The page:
Spring and motorcycle season is right around the corner (believe it or not).Â Â Common sense tells us that wearing a helmet reduces the chance ofÂ head injuries in an accident, but it can also prevent neck injuries as well.Â A new examination of 40,000 motorcycle accidents in the National Trauma Data Bank shows that wearing a helmet also reduces cervical neck injuries by 22% along with reducing the chance of death by 37% and head injuries by 65%.Â Opponents of helmets claim that the increased weight of the helmet leads to more neck injuries, not less.Â Â Â However, trauma surgeons who take care of injured motorcycle riders disagreed and now they have proof.
Dr. John Compton of University of California of Los Angeles, author of the study notes:
“This analysis of the largest trauma database ever assembled demonstrates that injured motorcycle riders are significantly less likely to suffer from a cervical spine injury when wearing a helmet compared with non-helmeted riders, effectively debunking the myth that motorcycle helmets are associated with higher risk of cervical spine injury after a crash,” Crompton’s group stated.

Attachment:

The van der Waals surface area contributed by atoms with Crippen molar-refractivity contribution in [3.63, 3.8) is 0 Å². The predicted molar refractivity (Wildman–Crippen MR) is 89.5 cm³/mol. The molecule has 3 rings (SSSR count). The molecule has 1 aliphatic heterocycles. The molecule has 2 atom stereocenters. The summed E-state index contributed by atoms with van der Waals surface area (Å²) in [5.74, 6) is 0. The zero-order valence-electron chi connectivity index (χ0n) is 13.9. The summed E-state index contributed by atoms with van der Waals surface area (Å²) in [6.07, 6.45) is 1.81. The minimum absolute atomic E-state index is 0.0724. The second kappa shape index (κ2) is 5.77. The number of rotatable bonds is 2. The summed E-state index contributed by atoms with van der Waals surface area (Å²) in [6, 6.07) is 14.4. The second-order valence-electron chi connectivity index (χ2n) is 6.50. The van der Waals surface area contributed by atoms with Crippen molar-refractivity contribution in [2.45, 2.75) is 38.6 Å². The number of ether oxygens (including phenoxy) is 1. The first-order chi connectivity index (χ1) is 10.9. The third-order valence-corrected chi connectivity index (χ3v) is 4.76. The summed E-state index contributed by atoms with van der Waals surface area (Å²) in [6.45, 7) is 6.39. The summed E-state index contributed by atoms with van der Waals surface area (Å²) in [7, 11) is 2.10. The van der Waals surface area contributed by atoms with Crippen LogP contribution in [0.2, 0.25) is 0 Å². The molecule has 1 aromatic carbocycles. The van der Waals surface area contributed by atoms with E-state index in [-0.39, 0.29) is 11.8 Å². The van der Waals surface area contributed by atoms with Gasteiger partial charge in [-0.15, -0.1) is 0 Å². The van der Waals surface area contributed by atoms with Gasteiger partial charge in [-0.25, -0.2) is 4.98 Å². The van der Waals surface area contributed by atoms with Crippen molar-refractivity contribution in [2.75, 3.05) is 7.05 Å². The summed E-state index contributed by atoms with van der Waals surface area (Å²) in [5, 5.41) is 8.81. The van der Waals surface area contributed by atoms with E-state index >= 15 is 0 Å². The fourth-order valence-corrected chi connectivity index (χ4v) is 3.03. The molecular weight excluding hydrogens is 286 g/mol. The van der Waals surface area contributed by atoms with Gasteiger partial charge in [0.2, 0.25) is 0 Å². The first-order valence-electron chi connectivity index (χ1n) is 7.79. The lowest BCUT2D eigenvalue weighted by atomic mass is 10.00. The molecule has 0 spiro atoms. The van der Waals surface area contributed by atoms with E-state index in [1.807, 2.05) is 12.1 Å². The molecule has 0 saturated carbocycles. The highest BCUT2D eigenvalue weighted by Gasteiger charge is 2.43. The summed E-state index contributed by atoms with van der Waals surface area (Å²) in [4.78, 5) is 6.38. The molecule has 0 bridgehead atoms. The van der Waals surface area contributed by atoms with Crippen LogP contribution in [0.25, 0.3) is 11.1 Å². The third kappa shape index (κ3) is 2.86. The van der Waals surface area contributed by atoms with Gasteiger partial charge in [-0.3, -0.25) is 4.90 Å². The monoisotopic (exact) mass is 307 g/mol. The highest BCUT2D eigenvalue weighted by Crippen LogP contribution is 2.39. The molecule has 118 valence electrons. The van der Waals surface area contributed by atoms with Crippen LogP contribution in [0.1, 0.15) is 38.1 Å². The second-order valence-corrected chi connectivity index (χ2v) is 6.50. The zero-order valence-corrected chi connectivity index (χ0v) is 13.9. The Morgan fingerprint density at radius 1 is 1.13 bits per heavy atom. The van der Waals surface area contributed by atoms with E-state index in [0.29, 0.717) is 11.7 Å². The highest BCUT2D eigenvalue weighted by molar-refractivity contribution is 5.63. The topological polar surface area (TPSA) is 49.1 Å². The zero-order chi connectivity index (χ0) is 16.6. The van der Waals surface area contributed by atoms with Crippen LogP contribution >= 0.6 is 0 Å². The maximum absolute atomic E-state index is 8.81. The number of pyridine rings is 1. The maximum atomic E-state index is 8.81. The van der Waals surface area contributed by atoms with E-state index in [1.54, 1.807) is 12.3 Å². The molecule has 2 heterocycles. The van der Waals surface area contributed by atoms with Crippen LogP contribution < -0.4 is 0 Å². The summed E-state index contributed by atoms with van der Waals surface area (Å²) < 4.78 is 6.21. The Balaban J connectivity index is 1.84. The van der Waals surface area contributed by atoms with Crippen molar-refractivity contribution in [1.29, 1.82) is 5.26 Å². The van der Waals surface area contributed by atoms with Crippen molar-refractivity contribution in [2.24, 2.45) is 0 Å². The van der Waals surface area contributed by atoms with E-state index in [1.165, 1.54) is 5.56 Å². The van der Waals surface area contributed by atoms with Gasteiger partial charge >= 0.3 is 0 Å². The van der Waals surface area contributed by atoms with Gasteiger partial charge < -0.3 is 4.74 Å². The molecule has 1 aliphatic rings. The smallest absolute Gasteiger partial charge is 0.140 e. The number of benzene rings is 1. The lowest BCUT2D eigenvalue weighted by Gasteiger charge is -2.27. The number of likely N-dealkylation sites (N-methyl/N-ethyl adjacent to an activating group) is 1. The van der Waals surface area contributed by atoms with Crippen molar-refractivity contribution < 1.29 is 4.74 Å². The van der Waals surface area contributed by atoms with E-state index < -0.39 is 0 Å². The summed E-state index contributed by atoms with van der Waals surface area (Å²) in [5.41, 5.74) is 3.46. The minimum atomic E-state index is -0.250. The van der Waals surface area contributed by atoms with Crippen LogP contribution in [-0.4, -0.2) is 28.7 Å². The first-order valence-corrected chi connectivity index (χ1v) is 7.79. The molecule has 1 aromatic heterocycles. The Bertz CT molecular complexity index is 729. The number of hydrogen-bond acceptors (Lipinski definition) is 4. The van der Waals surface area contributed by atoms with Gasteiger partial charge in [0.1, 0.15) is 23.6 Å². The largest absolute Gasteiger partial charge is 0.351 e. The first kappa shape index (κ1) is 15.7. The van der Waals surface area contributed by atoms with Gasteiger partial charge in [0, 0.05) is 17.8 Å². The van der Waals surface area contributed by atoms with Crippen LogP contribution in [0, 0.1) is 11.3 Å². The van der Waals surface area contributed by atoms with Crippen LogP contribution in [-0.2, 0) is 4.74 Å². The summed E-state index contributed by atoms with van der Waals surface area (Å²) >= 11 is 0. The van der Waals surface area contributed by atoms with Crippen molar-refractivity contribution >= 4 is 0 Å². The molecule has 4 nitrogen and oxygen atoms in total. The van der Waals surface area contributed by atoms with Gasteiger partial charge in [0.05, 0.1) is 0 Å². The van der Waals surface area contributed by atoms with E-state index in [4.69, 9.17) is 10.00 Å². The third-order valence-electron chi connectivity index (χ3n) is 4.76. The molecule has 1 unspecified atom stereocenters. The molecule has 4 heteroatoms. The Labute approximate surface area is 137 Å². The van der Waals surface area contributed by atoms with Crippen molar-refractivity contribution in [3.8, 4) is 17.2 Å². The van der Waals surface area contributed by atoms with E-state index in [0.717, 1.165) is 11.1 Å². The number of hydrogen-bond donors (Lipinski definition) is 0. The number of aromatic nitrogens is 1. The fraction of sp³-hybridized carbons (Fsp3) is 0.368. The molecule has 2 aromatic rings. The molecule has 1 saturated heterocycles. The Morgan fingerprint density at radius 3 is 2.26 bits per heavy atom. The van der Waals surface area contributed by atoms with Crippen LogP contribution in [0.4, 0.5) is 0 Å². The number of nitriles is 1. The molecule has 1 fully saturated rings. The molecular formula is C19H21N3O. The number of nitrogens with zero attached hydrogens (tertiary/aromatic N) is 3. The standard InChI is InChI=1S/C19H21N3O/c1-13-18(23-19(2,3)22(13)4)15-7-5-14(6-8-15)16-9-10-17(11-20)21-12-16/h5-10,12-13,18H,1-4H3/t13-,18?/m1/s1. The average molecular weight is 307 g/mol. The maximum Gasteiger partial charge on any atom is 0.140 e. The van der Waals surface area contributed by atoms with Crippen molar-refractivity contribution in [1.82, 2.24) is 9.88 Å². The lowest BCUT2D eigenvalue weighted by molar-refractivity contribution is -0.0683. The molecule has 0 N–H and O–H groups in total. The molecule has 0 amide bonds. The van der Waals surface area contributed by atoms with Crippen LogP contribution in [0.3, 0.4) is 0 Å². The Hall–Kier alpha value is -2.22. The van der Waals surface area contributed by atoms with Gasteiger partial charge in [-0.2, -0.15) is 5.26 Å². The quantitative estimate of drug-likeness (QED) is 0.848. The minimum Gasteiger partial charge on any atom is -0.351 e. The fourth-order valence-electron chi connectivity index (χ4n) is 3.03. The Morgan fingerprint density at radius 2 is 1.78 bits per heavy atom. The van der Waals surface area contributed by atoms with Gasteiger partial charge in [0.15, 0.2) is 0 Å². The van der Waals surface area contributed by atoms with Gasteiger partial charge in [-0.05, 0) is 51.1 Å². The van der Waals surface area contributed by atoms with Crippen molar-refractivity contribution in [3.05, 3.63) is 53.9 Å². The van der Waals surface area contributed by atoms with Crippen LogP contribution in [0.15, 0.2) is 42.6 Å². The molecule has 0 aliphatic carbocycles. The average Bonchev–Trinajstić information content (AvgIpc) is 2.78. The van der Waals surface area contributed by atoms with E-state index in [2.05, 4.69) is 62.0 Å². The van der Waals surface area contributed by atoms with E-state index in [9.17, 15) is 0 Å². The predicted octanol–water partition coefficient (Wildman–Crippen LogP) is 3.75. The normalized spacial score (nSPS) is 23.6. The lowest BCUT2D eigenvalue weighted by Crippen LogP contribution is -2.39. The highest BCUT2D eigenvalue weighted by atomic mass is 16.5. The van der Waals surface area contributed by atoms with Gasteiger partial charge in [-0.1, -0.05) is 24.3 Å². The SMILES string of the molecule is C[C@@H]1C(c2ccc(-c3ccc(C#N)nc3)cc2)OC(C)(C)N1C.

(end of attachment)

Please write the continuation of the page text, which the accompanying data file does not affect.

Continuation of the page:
Dr. Compton also notes that only 20 states have mandatory helmet laws, a number which has decreased over the past 40 years.Â Motorcycling has increased in popularity, both for entertainment, and due to the rising price of gas.
Motorcycle use has risen sharply over the past 10 years in the United States. Since 1997, motorcycle injuries in the U.S. have increased by roughly 5,000 per year and motorcycle fatalities have nearly doubled, according to the new journal article.
This spring, when you get your bike out, get your helmet out, too, and put it on.